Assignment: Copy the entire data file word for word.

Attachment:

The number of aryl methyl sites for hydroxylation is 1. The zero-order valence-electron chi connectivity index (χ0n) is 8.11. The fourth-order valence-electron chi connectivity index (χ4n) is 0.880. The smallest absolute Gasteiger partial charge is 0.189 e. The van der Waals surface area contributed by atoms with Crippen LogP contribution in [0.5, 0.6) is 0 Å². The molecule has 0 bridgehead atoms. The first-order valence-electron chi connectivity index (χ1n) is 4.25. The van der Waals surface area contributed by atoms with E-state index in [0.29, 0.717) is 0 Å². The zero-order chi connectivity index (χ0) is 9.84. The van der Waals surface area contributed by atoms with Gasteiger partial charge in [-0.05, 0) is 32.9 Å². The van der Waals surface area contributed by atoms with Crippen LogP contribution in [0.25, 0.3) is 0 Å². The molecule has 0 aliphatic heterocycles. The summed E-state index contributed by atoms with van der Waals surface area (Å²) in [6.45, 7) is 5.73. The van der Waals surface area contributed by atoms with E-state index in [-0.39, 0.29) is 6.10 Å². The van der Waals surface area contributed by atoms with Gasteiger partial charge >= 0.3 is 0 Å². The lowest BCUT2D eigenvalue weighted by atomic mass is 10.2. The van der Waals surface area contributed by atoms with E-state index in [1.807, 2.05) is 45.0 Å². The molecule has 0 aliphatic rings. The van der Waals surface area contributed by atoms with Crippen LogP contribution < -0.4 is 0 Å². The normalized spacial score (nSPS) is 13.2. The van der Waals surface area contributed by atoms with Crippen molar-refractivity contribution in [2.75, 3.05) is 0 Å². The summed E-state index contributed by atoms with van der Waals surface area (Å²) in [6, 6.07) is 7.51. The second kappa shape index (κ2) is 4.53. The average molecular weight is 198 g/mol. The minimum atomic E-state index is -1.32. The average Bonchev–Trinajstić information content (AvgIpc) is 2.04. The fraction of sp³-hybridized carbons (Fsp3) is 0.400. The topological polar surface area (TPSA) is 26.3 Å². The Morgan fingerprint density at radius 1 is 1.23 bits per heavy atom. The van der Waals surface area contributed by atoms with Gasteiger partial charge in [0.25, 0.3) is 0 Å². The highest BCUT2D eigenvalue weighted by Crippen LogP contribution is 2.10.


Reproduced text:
The number of aryl methyl sites for hydroxylation is 1. The zero-order valence-electron chi connectivity index (χ0n) is 8.11. The fourth-order valence-electron chi connectivity index (χ4n) is 0.880. The smallest absolute Gasteiger partial charge is 0.189 e. The van der Waals surface area contributed by atoms with Crippen LogP contribution in [0.5, 0.6) is 0 Å². The molecule has 0 bridgehead atoms. The first-order valence-electron chi connectivity index (χ1n) is 4.25. The van der Waals surface area contributed by atoms with E-state index in [0.29, 0.717) is 0 Å². The zero-order chi connectivity index (χ0) is 9.84. The van der Waals surface area contributed by atoms with Gasteiger partial charge in [-0.05, 0) is 32.9 Å². The van der Waals surface area contributed by atoms with Crippen LogP contribution in [0.25, 0.3) is 0 Å². The molecule has 0 aliphatic heterocycles. The summed E-state index contributed by atoms with van der Waals surface area (Å²) in [6.45, 7) is 5.73. The van der Waals surface area contributed by atoms with E-state index in [-0.39, 0.29) is 6.10 Å². The van der Waals surface area contributed by atoms with Gasteiger partial charge >= 0.3 is 0 Å². The lowest BCUT2D eigenvalue weighted by atomic mass is 10.2. The van der Waals surface area contributed by atoms with E-state index in [1.807, 2.05) is 45.0 Å². The molecule has 0 aliphatic rings. The van der Waals surface area contributed by atoms with Crippen LogP contribution < -0.4 is 0 Å². The normalized spacial score (nSPS) is 13.2. The van der Waals surface area contributed by atoms with Crippen molar-refractivity contribution in [2.75, 3.05) is 0 Å². The summed E-state index contributed by atoms with van der Waals surface area (Å²) in [6, 6.07) is 7.51. The second kappa shape index (κ2) is 4.53. The average molecular weight is 198 g/mol. The minimum atomic E-state index is -1.32. The average Bonchev–Trinajstić information content (AvgIpc) is 2.04. The fraction of sp³-hybridized carbons (Fsp3) is 0.400. The topological polar surface area (TPSA) is 26.3 Å². The Morgan fingerprint density at radius 1 is 1.23 bits per heavy atom. The van der Waals surface area contributed by atoms with Gasteiger partial charge in [0.25, 0.3) is 0 Å². The highest BCUT2D eigenvalue weighted by Crippen LogP contribution is 2.10.